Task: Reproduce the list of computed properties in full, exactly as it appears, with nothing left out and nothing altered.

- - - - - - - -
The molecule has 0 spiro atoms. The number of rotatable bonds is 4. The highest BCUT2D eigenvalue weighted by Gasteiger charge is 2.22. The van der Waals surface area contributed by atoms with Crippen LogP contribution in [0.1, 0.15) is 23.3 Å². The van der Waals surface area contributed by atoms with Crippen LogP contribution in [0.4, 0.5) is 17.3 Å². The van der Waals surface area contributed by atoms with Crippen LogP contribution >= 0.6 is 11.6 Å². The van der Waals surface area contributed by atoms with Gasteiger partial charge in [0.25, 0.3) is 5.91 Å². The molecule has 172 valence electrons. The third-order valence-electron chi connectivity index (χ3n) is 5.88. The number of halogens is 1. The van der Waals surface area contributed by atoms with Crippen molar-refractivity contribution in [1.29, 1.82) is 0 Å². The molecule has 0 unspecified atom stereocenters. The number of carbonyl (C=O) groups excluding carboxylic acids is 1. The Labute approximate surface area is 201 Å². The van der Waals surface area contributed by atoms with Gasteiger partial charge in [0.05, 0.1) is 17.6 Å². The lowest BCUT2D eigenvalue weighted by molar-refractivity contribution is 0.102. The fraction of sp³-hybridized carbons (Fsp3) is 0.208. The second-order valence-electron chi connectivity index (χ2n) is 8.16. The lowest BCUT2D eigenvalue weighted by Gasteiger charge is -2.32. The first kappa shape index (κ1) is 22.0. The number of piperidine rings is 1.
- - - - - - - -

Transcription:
The molecule has 0 spiro atoms. The number of rotatable bonds is 4. The highest BCUT2D eigenvalue weighted by Gasteiger charge is 2.22. The van der Waals surface area contributed by atoms with Crippen LogP contribution in [0.1, 0.15) is 23.3 Å². The van der Waals surface area contributed by atoms with Crippen LogP contribution in [0.4, 0.5) is 17.3 Å². The van der Waals surface area contributed by atoms with Crippen LogP contribution >= 0.6 is 11.6 Å². The van der Waals surface area contributed by atoms with Gasteiger partial charge in [0.25, 0.3) is 5.91 Å². The molecule has 172 valence electrons. The third-order valence-electron chi connectivity index (χ3n) is 5.88. The number of halogens is 1. The van der Waals surface area contributed by atoms with Crippen molar-refractivity contribution in [1.29, 1.82) is 0 Å². The molecule has 0 unspecified atom stereocenters. The number of carbonyl (C=O) groups excluding carboxylic acids is 1. The Labute approximate surface area is 201 Å². The van der Waals surface area contributed by atoms with Gasteiger partial charge in [0.05, 0.1) is 17.6 Å². The lowest BCUT2D eigenvalue weighted by molar-refractivity contribution is 0.102. The fraction of sp³-hybridized carbons (Fsp3) is 0.208. The second-order valence-electron chi connectivity index (χ2n) is 8.16. The lowest BCUT2D eigenvalue weighted by Gasteiger charge is -2.32. The first kappa shape index (κ1) is 22.0. The number of piperidine rings is 1.